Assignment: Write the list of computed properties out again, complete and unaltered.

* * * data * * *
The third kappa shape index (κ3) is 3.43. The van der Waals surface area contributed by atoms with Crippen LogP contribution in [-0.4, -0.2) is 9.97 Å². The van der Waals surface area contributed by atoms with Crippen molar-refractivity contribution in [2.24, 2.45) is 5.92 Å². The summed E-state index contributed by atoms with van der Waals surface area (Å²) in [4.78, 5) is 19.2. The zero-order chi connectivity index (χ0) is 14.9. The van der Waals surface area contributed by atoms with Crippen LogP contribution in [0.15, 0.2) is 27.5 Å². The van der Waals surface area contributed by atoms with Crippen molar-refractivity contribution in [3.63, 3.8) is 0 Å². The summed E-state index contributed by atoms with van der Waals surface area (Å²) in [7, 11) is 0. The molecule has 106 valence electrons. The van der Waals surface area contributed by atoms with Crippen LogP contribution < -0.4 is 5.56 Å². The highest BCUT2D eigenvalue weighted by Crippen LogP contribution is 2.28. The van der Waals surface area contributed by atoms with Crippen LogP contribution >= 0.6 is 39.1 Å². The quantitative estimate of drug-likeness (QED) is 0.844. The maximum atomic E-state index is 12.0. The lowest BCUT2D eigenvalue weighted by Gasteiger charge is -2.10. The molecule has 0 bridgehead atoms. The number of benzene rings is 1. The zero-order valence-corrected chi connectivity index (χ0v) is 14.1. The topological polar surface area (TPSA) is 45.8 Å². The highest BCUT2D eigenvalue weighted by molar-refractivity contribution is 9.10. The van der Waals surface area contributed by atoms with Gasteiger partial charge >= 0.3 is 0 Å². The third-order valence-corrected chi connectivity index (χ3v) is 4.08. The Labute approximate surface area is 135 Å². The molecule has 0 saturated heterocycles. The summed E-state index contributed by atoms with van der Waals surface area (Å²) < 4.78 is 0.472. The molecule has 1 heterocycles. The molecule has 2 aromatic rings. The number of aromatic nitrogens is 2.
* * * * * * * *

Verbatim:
The third kappa shape index (κ3) is 3.43. The van der Waals surface area contributed by atoms with Crippen LogP contribution in [-0.4, -0.2) is 9.97 Å². The van der Waals surface area contributed by atoms with Crippen molar-refractivity contribution in [2.24, 2.45) is 5.92 Å². The summed E-state index contributed by atoms with van der Waals surface area (Å²) in [4.78, 5) is 19.2. The zero-order chi connectivity index (χ0) is 14.9. The van der Waals surface area contributed by atoms with Crippen LogP contribution in [0.15, 0.2) is 27.5 Å². The van der Waals surface area contributed by atoms with Crippen molar-refractivity contribution in [3.63, 3.8) is 0 Å². The summed E-state index contributed by atoms with van der Waals surface area (Å²) in [7, 11) is 0. The molecule has 106 valence electrons. The van der Waals surface area contributed by atoms with Crippen LogP contribution < -0.4 is 5.56 Å². The highest BCUT2D eigenvalue weighted by Crippen LogP contribution is 2.28. The van der Waals surface area contributed by atoms with Crippen LogP contribution >= 0.6 is 39.1 Å². The quantitative estimate of drug-likeness (QED) is 0.844. The maximum atomic E-state index is 12.0. The lowest BCUT2D eigenvalue weighted by Gasteiger charge is -2.10. The molecule has 0 bridgehead atoms. The number of benzene rings is 1. The zero-order valence-corrected chi connectivity index (χ0v) is 14.1. The topological polar surface area (TPSA) is 45.8 Å². The highest BCUT2D eigenvalue weighted by molar-refractivity contribution is 9.10. The van der Waals surface area contributed by atoms with Gasteiger partial charge >= 0.3 is 0 Å². The third-order valence-corrected chi connectivity index (χ3v) is 4.08. The Labute approximate surface area is 135 Å². The molecule has 0 saturated heterocycles. The summed E-state index contributed by atoms with van der Waals surface area (Å²) < 4.78 is 0.472. The molecule has 1 heterocycles. The molecule has 2 aromatic rings. The number of aromatic nitrogens is 2.